Sunday, July 16, 2006

Hey, I paid for a whole movie! Give me my act three!

I paid good money last night and rented Broken Flowers .

I didn’t know what to expect apart from the fact I had heard it referred to as a “nice movie”. A nice movie was what I was in the mood for so I rented it. My rating: 2/10!

***Spoilers will follow***

It started off slowly, but in a way you could see was being used as a story telling tool. Here was a guy (Bill Murray) getting on in life with nothing to show for it except perhaps a comfortable existence due to previous success in the computing industry. We are left with the plot hook and how he will deal with it (on the instructions and insistence of a friend) early enough to see the slow pace of the film as acceptable and the possibility of it adding to the story.

The plot hook is that the same time his girlfriend/partner leaves him, he finds out that he has a 19 year old son by an old flame (through an anonymous letter), but he doesn’t know who sent it. Now that in itself opens up a box of exciting possibilities for a story, so we set off. Don Johnston (Murray) doesn’t seem to care. It seems his “ladies man” past is behind him and he doesn’t care too much about his current existence so why should he care about a long lost son? His (only?) friend and neighbour seems to add the only colour in his life and he pushes and pushes him into going on a quest to find these old flames and find his son. At this point we seem to be in Lost in Translation mode which was a fantastic film where the slow pace was in itself telling a story.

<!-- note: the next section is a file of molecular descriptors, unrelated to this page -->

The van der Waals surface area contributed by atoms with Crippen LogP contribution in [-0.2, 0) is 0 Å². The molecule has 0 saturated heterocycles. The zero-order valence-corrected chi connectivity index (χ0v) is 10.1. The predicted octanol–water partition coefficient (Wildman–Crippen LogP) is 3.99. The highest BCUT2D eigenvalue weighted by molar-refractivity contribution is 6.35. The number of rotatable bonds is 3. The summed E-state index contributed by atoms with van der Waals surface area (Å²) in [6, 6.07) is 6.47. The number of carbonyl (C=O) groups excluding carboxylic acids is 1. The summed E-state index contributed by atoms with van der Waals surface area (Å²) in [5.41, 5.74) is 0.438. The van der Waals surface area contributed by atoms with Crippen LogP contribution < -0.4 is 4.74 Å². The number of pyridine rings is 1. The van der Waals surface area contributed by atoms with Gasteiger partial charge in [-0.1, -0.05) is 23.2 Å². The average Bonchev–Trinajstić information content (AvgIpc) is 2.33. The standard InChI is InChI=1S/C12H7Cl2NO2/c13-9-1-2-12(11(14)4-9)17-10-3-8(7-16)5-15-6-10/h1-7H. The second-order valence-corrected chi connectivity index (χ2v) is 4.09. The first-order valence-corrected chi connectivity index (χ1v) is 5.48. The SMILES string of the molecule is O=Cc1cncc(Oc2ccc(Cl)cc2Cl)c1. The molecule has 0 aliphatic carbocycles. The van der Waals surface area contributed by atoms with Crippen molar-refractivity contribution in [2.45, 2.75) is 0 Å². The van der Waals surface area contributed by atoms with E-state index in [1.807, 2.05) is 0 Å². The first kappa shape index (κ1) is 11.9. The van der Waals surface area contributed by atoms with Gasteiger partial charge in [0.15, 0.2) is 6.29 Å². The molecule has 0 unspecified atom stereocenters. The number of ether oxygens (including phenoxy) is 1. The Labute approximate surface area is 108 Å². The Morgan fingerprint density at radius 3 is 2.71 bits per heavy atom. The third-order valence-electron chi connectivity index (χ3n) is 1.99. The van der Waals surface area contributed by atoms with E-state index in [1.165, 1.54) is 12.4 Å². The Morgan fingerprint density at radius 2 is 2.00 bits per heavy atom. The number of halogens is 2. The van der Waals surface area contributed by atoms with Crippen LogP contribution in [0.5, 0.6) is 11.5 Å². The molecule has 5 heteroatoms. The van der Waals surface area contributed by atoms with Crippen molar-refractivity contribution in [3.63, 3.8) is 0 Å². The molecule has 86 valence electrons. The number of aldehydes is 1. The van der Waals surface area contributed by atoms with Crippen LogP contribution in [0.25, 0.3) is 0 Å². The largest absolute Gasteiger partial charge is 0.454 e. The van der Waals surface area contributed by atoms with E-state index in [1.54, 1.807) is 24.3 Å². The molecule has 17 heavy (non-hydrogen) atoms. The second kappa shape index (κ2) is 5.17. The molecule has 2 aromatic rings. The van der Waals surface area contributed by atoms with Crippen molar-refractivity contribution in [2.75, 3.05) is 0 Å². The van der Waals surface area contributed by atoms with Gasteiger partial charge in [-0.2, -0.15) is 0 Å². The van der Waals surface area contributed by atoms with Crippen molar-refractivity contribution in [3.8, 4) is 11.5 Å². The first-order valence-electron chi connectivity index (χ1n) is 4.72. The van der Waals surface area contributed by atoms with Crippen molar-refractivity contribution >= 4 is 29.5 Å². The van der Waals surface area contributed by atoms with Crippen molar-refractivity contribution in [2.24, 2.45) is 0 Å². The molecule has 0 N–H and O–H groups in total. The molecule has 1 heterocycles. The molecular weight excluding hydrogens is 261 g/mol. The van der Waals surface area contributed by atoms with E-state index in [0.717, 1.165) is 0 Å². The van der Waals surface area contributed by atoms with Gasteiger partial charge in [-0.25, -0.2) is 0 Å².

So Murray half heartedly embarks on his quest meeting up with his old flames. We see some full frontal female nudity from an old flame’s daughter for no reason I can work out other than to scare Murray out of the house to meet old flame number one (don’t know why that *had* to happen outside).

After meeting old flame number one I start to see a hole in the story. We have this dull man, sad with the way his life has turned out, but how on earth this guy could attract any woman yet alone the early 30 something that left him at the start is beyond me. At no point in time do we find out what he used to be like that could attract an endless stream of women. He carries on meeting the women on his list but nothing more is revealed. There is the possibility that he may have found the person who sent the letter, but we are left with just the possibility and no conclusion.

I can see where the writer/director attempted many profound moments and they all missed the mark by a mile apart from one when he visits the grave of one of the old flames, sits down in the rain and we see tears welling up in his eyes. We get the feeling of deep regret that their relationship ended. The problem is that I’m doubting this film so much by now that this can’t lift my expectations.

Murray ends his quest without resolution and he finds another letter written on the same paper with similar handwriting. It is from the 30 something at the start of the film (I think but I’ve lost interest by now) and suggests the whole idea of his son was made up by her, BUT it is left at just that; the idea that it may have been made up by her, nothing to confirm of deny it!

He meets up with someone who may be his son looking for him, but he runs away without us finding out for sure one way or the other.

At this point I figure we are at the end of act two and act three will reveal all and save the film. Then the film ends! No act three!


The end?

All I can think the writer/director was trying to leave us with was the fact that his life is dull and it is never going to be anything more than a dull mess, but like the rest of the film, we are never given confirmation of this!

I am trying to find a point in this film to justify the money I spent renting it... but I can't.

If I’m missing something about this film please let me know.

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